Our forests cannot compete with climate change. As a report published in the Annual Review of Plant Biology explains, climate extremes like heat and drought are causing a spike in tree mortality. This is where ePlant comes in.
The start-up has designed sensors that let trees tell us what they need, and how they feel.
This work is highly necessary. Climate change has produced an increased number of tree stressors, the Annual Review of Plant Biology’s publication says. Decreased carbon uptake due to pollution or increasing temperatures, for instance, makes trees more susceptible to other potential stressors, such as drought or heat waves.
Alarmingly, the publication says:
“The vigorous dense conifer forests of the early 1990s are now only faded memories from an innocent era of vanished abundance, replaced by growing public concerns about rising drought stress and massive forest losses.”
Trees in towns and cities fare worse than those in forests. Tree Planting Non Profit The Arbor Day Foundation says that trees in urban areas tend to survive only for a few decades, due to damaging tree stressors in towns and cities.
Caring For Our Stressed Trees
The planet’s trees are screaming at us for help, several studies have found. The Cell Journal has released two publications indicating that stressed plants emit airborne sounds that can be recorded from a distance and classified, and that plants can “verbalise” stress.
Start-up ePlant’s innovative TreeTag sensor technology is changing how we collect tree data.
The company’s website explains that the start-up’s TreeTag sensors can detect the microscopic pulses of trees, which change according to heat and light. The water in the tree then reacts to these changes in such a way that the sensors detect the change as though it were a pulse.
According to Bloomberg News, TreeTags are currently being circulated among ePlant’s commercial clients, who are charged $50 annually per tag. Residential TreeTags are yet to be released, but should cost around $249 per tag, which includes a year’s worth of access to the tag’s data, after which time customers will have to pay $1.99 a month.
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Of course, this isn’t the first time technology has been used to measure plant activity. Dendrometers are devices that have long been used to measure the growth of plants by monitoring the water levels in the trunk, leaves and stem of trees.
At ePlant, though, the TreeTag sensors are unique in their ability to combine measurements of both tree movement and water levels. The sensors measure the movement of trees to evaluate their health, and use cutting edge wireless technology and a solar recharging system to remain effective in the harshest of conditions.
The TreeTags effectively monitor growth, irrigation, stress, temperature, and humidity to inform tree owners of their plants’ health by wireless connection, and have a multi-year lifespan.
As ePlant’s website says, “growth, biomechanics, and environment [are processed] into actionable insights.” In short, ePlant’s technology can tell you about a plant’s daily growth, if it’s at risk of toppling over, and help to prevent unnecessary plant stress and deaths.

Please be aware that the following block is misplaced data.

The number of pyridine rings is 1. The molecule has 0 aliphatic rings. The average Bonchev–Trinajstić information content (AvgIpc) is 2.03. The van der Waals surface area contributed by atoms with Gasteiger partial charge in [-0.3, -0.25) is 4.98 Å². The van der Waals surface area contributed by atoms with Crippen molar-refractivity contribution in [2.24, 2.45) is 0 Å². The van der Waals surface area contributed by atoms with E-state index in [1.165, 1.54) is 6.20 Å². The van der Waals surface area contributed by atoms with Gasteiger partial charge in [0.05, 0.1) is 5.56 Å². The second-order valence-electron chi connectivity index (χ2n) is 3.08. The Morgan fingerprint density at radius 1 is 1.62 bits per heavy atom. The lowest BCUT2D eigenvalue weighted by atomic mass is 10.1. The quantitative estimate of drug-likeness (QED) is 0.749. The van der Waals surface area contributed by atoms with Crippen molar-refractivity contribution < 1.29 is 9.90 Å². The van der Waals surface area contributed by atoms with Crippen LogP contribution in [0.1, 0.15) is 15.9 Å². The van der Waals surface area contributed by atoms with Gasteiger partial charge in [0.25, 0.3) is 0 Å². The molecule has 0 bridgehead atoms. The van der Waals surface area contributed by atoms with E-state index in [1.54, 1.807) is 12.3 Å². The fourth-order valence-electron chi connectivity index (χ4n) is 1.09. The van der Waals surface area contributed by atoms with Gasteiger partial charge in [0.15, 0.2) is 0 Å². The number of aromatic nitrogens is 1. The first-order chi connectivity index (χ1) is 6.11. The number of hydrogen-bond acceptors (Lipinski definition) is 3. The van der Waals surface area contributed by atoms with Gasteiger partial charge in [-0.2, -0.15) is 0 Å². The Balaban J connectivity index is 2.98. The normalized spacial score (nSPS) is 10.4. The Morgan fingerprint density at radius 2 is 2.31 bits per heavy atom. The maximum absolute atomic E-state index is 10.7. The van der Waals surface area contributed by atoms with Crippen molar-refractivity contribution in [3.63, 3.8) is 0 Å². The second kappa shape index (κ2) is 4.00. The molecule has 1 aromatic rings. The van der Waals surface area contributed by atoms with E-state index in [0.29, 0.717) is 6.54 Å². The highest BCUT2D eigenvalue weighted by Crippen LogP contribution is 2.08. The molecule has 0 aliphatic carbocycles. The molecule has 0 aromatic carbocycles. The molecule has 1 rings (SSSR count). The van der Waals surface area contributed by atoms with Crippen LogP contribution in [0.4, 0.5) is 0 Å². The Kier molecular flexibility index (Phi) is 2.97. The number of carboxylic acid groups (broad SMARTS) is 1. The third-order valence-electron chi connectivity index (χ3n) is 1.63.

Professor in the Department of Plant Sciences at the University of California Patrick Brown reportedly explained that:
“It’s such a cheap and robust technology that you can instrument dozens or even hundreds of trees […] It gives you a chance to measure a whole lot more variability than you would ever get with more expensive alternatives.”
Trees Have Heartbeats, Says ePlant CEO Graham Hine
“We think of them [trees] as relatively static, but one of the realisations we had was that they actually have a pulse. They have this daily heartbeat signal, and that’s what we ended up teasing out with our sensors, and that’s what gives us an idea of how they’re doing, and how much water they have, and whether the environment is keeping them healthy or causing them problems.”
In other words, as ePlant’s website states, “we learn about the tree in the same way your doctor learns about you when they listen to your pulse.”
The technology, Hine told Szkutak and Davis, was originally intended for “researchers and scientists, and industrial users and [in] agriculture.” After a while, though, ePlant decided to tailor the device for individual usage.
“We started to look at how an individual could use a sensor to see what was going on in a tree. Understanding that heartbeat is initially daunting, but actually, eventually, […] really straightforward,” Hine says.
Hine’s focus on tree health is unwavering. He told Bloomberg News:
“The trees in our world are in trouble […] they are essential for the climate and essential for us and the planet, so we wanted to build a technology that was capable of monitoring them at scale.”
With climate change adversely impacting trees at an alarming pace, environmental start-ups like ePlant promoting sustainable products are becoming increasingly important.
Editor’s Note: The opinions expressed here by the authors are their own, not those of Impakter.com — In the Featured Photo: Forest scene. Featured Photo Credit: Lukasz Szmigiel.